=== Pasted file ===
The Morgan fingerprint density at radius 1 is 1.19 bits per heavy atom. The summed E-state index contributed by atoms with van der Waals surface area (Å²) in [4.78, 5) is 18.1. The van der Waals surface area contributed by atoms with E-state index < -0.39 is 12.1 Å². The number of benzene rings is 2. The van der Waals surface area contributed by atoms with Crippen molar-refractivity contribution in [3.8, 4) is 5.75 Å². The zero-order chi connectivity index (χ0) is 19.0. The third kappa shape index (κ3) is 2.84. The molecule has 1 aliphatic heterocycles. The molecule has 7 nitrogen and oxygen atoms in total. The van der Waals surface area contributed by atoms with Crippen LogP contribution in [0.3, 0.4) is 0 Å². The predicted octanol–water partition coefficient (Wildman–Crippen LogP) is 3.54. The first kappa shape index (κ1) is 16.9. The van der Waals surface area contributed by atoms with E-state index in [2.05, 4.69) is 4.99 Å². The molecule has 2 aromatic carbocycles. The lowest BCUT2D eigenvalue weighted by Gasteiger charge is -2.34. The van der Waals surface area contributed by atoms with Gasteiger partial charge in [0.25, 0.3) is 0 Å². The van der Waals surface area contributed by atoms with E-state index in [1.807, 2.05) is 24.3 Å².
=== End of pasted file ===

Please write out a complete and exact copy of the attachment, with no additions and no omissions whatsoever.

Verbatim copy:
The Morgan fingerprint density at radius 1 is 1.19 bits per heavy atom. The summed E-state index contributed by atoms with van der Waals surface area (Å²) in [4.78, 5) is 18.1. The van der Waals surface area contributed by atoms with E-state index < -0.39 is 12.1 Å². The number of benzene rings is 2. The van der Waals surface area contributed by atoms with Crippen molar-refractivity contribution in [3.8, 4) is 5.75 Å². The zero-order chi connectivity index (χ0) is 19.0. The third kappa shape index (κ3) is 2.84. The molecule has 1 aliphatic heterocycles. The molecule has 7 nitrogen and oxygen atoms in total. The van der Waals surface area contributed by atoms with Crippen LogP contribution in [0.3, 0.4) is 0 Å². The predicted octanol–water partition coefficient (Wildman–Crippen LogP) is 3.54. The first kappa shape index (κ1) is 16.9. The van der Waals surface area contributed by atoms with E-state index in [2.05, 4.69) is 4.99 Å². The molecule has 2 aromatic carbocycles. The lowest BCUT2D eigenvalue weighted by Gasteiger charge is -2.34. The van der Waals surface area contributed by atoms with Gasteiger partial charge in [0.25, 0.3) is 0 Å². The van der Waals surface area contributed by atoms with E-state index in [1.807, 2.05) is 24.3 Å².